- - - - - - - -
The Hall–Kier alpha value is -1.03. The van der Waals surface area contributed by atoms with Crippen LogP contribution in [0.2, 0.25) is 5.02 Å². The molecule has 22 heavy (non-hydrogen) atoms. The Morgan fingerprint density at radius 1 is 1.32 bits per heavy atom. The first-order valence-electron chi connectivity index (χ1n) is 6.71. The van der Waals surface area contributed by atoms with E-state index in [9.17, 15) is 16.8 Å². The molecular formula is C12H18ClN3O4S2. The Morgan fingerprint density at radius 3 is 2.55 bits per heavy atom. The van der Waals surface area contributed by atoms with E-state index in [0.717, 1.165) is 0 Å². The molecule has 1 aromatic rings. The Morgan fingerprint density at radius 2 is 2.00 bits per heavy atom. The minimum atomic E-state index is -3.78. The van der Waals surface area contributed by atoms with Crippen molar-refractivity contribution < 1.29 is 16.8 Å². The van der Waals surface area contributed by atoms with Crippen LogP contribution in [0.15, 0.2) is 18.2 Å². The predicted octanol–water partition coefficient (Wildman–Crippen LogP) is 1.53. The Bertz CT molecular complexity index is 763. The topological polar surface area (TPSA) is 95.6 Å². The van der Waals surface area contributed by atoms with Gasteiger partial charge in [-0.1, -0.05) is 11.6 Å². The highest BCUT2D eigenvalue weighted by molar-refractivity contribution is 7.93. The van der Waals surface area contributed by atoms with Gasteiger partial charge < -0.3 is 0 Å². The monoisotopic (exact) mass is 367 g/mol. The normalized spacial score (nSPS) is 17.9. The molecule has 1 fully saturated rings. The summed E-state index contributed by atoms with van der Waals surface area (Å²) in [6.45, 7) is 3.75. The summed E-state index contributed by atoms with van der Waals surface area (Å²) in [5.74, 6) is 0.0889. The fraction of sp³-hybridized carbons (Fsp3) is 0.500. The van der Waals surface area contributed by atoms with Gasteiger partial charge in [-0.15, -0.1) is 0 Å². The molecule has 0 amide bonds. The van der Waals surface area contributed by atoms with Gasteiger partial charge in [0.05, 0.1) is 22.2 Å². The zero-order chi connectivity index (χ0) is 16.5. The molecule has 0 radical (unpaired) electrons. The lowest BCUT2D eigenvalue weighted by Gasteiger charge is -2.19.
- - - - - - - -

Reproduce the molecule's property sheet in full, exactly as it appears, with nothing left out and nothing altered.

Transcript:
The Hall–Kier alpha value is -1.03. The van der Waals surface area contributed by atoms with Crippen LogP contribution in [0.2, 0.25) is 5.02 Å². The molecule has 22 heavy (non-hydrogen) atoms. The Morgan fingerprint density at radius 1 is 1.32 bits per heavy atom. The first-order valence-electron chi connectivity index (χ1n) is 6.71. The van der Waals surface area contributed by atoms with E-state index in [9.17, 15) is 16.8 Å². The molecular formula is C12H18ClN3O4S2. The Morgan fingerprint density at radius 3 is 2.55 bits per heavy atom. The van der Waals surface area contributed by atoms with E-state index in [0.717, 1.165) is 0 Å². The molecule has 1 aromatic rings. The Morgan fingerprint density at radius 2 is 2.00 bits per heavy atom. The minimum atomic E-state index is -3.78. The van der Waals surface area contributed by atoms with Crippen molar-refractivity contribution < 1.29 is 16.8 Å². The van der Waals surface area contributed by atoms with Crippen LogP contribution in [0.15, 0.2) is 18.2 Å². The predicted octanol–water partition coefficient (Wildman–Crippen LogP) is 1.53. The Bertz CT molecular complexity index is 763. The topological polar surface area (TPSA) is 95.6 Å². The van der Waals surface area contributed by atoms with Gasteiger partial charge in [-0.1, -0.05) is 11.6 Å². The highest BCUT2D eigenvalue weighted by molar-refractivity contribution is 7.93. The van der Waals surface area contributed by atoms with Gasteiger partial charge < -0.3 is 0 Å². The monoisotopic (exact) mass is 367 g/mol. The normalized spacial score (nSPS) is 17.9. The molecule has 1 fully saturated rings. The summed E-state index contributed by atoms with van der Waals surface area (Å²) in [6.45, 7) is 3.75. The summed E-state index contributed by atoms with van der Waals surface area (Å²) in [5.74, 6) is 0.0889. The fraction of sp³-hybridized carbons (Fsp3) is 0.500. The van der Waals surface area contributed by atoms with Gasteiger partial charge in [-0.15, -0.1) is 0 Å². The molecule has 0 amide bonds. The van der Waals surface area contributed by atoms with Gasteiger partial charge in [0.05, 0.1) is 22.2 Å². The zero-order chi connectivity index (χ0) is 16.5. The molecule has 0 radical (unpaired) electrons. The lowest BCUT2D eigenvalue weighted by Gasteiger charge is -2.19.